When you get a new exterior door it is very important to stain and varnish it as soon as possible to protect it from the elements. If you don’t stain a new exterior wooden door, then rain will rot the wood over time, and the sun will warp and bleach it if left untreated. Moss will grow, then plants and nature will dismantle it. Good hardwoods last unpreserved for a lot longer than soft white woods, which won’t last long at all. So it’s best to act quickly.
Paintbrush – it is important to use a good paintbrush when staining wood like this.
Sandpaper 180 grade and 240
White spirit and a cloth (to clean the dust off the wood after sanding)
Masking tape for locks and hardware if on the door
It is true that new wooden doors will have different shades of wood in their makeup, which will also transfer into the finished door, but this is a natural effect. Once the application of stain to the new wood is done evenly, the finish will be perfect.
You can choose a stain that complements the wood that was used to make the wooden door. Alternatively, you can choose a stain that will make the wood darker, say if you are matching to existing wood in your garden or on your house. You can not stain wood a lighter colour than it is, you can only go darker or coloured. The most important thing to remember is that the stain is being absorbed into the grain of the wood.
There are many different types of stains and varnishes when it comes to preserving your wood. You can get wood stain which is generally spirit-based and is just that; a wood stain/preservative. This finishes with a matt finish (no sheen) and comes in any wood colour you choose. It is possible then to varnish over this wood stain with a spirit or water-based varnish to further preserve and protect your wood. This is available in gloss satin or matt finishes. It is best to look at the tin for drying and re-coating times, as this varies with every product.
The product we are using in the photo samples below is a stain/varnish combination. It is designed so that you would not have to go to the trouble of getting two products to begin with. In other words, the wood stain and varnish are in the same tin. These also come in both water and oil-bases, and come in any colour and sheen finish. Stain varnishes are made by all manufactures, Ronseal, Dulux, etc, so just ask in any store.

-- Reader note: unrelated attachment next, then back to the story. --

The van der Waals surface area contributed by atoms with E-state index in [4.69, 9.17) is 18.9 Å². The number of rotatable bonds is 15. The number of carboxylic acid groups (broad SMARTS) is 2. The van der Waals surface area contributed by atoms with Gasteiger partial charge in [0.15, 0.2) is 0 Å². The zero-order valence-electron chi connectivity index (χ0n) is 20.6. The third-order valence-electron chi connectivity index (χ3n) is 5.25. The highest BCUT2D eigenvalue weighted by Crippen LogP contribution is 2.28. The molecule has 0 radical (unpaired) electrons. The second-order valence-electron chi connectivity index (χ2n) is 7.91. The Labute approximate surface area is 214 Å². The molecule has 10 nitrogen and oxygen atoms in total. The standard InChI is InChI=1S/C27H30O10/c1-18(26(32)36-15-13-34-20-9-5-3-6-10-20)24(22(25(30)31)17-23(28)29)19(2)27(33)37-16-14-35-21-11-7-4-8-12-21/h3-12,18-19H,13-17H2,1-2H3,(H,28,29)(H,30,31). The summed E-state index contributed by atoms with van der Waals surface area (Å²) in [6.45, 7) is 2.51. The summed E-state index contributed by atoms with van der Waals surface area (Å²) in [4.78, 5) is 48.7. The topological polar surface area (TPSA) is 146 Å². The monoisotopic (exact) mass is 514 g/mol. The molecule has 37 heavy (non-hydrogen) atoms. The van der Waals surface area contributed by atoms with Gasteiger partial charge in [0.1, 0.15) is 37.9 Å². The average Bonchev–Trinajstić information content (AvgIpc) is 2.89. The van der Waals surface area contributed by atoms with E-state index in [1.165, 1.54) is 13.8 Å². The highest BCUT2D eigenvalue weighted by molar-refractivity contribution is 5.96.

Before staining your door, you will need to sand it down so the stain varnish will go on evenly.
The natural grain of the wood will be raised by the product, so it will need sanding with a lighter grade paper, say 240 or 320 grade, between coats. This way you will get an even smooth finish.
You will also need to wipe the door down every time to sand it; with a cloth and white spirit, to clean before varnishing. The use of rubber gloves is recommended for this.
When painting on the stain, paint one board at a time with the wood stain or varnish, illustrated in the photos. This way one gets an even application of product over the entire area. Avoid overlapping stain on any areas as this will make the finish patchy, shady and uneven.
Dip your brush into the tin and make sure that any excess is wiped off on the edge of the tin. You don’t want unseemly drips or excess stain in places. As explained above paint one board at a time until you have done three or four boards.
As your brush will now be quite dry because most of the stain or varnish will have been absorbed by the wood, go over what you have just done lightly brushing out the excess preventing any potential drips. Depending on the wood that your door is made of, be it hardwood or soft, and whether you are matching to existing wood will determine what products to use. Another option is to oil new wood, (generally hardwood) it is a personal choice but might best be answered in this blog on whether to use oil or varnish on exterior wood.